Oral health is critical to overall health, quality of life and social well-being. However, dental care is neglected by the Greek state and WH0 74.5 Resolution provides an opportunity for reform. Aim: To evaluate the current oral health policy in Greece and to investigate the conditions required for the successful implementation of the objectives of WHO 74.5 Resolution. Methods: Qualitative research was developed by conducting semi-structured, in-depth interviews with 14 representatives of the Greek State, the dental community and patients, whose selection was made by  purposive sampling. The participants were contacted via email and were sent a consent form, a research information sheet, as well as an 11-item questionnaire. The interviews were conducted, from March to June 2022. The method of triangulation using multiple data sources was used to confirm the validity of the results. Participants were advised that the interviews would be confidential and that their anonymity would be maintained at all times. Results: Oral health has not been a priority in the context of public health policies in Greece and the existing oral health model is treatment-based. Furthermore, there is no National Oral Health Strategy. Although the opinion of the government’s representative, on the current situation in Greece, differed from that of the other participants, there was, nevertheless, a consensus on the interventions that need to be implemented, including: the introduction of a guaranteed percentage of public health expenditures dedicated to oral health; the establishment of a system of dental care needs assessment;  the creation of an Observatory for oral health inequalities and policies; the further integration of oral health in PHC; strengthening prevention and promotion actions and targeting of the vulnerable groups in Greek society. Conclusion: The WHO Resolution on Oral Health focusing on universal oral health coverage is a historic challenge for Greece to bridge a gap of decades of a lack of a national oral health strategy.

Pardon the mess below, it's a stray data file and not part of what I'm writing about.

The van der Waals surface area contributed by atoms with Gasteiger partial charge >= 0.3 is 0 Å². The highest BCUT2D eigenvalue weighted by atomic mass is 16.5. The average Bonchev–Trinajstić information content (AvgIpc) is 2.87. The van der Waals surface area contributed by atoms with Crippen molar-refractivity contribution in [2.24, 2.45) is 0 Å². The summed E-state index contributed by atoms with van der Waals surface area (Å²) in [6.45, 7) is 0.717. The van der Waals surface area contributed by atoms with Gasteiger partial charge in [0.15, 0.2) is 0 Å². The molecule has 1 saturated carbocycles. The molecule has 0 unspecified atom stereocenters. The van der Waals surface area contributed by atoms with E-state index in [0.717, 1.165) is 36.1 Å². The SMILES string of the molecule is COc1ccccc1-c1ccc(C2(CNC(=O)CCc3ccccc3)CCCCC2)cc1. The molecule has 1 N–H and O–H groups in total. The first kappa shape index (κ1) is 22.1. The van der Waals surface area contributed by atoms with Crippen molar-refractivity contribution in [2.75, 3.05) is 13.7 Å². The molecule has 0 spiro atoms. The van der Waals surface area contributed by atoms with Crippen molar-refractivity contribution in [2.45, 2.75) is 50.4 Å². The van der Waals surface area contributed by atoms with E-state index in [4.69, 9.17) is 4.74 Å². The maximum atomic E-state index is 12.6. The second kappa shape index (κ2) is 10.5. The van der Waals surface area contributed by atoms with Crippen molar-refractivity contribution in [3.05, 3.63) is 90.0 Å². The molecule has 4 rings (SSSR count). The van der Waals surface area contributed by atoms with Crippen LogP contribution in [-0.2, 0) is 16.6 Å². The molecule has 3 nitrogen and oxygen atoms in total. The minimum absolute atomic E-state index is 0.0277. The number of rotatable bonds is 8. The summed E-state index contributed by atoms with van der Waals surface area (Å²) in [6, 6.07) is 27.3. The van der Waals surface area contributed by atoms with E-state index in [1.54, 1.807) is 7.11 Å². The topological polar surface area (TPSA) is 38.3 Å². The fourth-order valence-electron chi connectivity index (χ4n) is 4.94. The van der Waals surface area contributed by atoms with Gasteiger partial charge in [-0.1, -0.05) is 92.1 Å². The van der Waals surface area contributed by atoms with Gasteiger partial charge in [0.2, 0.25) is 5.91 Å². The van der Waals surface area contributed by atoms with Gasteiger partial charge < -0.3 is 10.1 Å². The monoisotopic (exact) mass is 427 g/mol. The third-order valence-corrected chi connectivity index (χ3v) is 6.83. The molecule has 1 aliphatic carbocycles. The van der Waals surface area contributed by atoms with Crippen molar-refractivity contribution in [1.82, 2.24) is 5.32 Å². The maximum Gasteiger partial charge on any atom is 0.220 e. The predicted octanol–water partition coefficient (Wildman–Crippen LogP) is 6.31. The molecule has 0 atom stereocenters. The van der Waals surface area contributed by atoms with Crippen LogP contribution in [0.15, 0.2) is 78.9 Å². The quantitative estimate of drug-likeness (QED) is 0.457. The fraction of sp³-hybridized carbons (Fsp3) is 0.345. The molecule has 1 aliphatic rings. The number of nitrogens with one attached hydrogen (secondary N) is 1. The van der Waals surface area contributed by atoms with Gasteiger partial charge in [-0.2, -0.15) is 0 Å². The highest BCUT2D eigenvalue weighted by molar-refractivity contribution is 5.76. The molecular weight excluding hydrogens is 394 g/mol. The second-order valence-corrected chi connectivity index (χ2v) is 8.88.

Keywords: Universal oral health coverage, dental care, public health policy, health inequalities, qualitative research

Presenter: Zoi Tsarnava Email zoitsarnava88@gmail.com

 

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Abstract 143

Knowledge and interest in oral cancer by professionals and the population in Europe

Lan R.

Aix-Marseille University, Marseille Public Hospitals, Marseiile, France